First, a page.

Joseph Mallord William Turner

The Lanterne at St-Cloud

c.1833

View this artwork by appointment, at Tate Britain's Prints and Drawings Rooms

Artist
Joseph Mallord William Turner 1775–1851
Medium
Gouache and watercolour on paper
Dimensions
Support: 140 x 190 mm
Collection
Tate
Acquisition
Accepted by the nation as part of the Turner Bequest 1856
Reference
D24697
Turner Bequest CCLIX 132

Technique and condition

This composition has been painted very thickly in gouache, on blue wove paper. The paper makes a modest optical contribution to the pale sky and to the lightest part of the river, in the foreground. In the tiny spaces left between brush-strokes in the foreground, it contributes detail, acting like blue gouache. Elsewhere, the gouache conceals much of the paper colour, but in places it has been scratched out with a pin or other small, sharp tool, for example to create the lighter leaves of the large tree in the centre.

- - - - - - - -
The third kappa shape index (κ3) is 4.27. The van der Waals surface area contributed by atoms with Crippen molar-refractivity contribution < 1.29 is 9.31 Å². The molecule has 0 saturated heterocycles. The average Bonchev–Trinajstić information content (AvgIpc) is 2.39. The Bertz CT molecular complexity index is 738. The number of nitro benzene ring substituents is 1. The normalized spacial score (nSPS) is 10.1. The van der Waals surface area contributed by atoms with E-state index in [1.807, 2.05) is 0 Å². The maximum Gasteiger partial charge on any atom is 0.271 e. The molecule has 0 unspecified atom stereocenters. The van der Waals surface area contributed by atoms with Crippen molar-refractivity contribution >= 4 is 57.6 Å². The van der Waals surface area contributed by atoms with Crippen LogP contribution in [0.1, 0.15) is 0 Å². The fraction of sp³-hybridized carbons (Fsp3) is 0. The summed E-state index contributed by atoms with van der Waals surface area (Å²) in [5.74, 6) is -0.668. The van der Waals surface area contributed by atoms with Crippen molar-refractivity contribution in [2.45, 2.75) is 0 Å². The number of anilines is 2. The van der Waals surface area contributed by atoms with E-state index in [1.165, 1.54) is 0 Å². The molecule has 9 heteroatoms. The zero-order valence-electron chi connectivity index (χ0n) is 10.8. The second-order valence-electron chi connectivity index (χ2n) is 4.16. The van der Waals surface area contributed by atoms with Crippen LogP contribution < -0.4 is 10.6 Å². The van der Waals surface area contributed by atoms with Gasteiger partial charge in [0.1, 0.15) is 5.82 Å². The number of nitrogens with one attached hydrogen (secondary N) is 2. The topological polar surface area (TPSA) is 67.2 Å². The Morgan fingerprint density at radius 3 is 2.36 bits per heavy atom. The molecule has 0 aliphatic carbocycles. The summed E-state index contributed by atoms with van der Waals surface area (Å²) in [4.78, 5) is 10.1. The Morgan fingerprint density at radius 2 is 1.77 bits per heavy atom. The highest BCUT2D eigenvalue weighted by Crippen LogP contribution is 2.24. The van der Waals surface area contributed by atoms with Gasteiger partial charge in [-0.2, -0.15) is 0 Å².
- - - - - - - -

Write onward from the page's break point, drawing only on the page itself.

X-radiography of the paper confirmed that much of the gouache contains lead white, which is highly absorbent to X-rays. Lead white is also very opaque in appearance. It was used for the striking white details of the costumes, the distant building, and for the windows of the tower seen against the sky, as well as for the heavier clouds on the left side. Turner was an early user of lead white in gouache, and by the middle of the nineteenth century other artists were also using it regularly. Lead white in scanty amounts of medium as Turner used it, can easily discolour to a speckled or solid dark brown when it reacts with hydrogen sulphide gas, a common urban pollutant during the nineteenth century. Here, the gouache is in excellent condition.
X-radiography also indicated that the light yellow pigment used extensively for details in the foreground is chrome yellow, another lead-based material which is easy to characterise without the need to remove even a tiny sample. The chrome yellows had by this time become Turner’s first choice for all shades of yellow from pale through to deep orange tones. This pigment is very opaque in appearance, and almost conceals the blue paper where it was used in the immediate foreground, though it may be mixed with lead white to give it even more solidity. In oil paintings, Turner habitually applied the palest shade over a layer of lead white to make the most use of its clear tone, but he has not applied the same technique anywhere in this watercolour.

Joyce Townsend
March 2011

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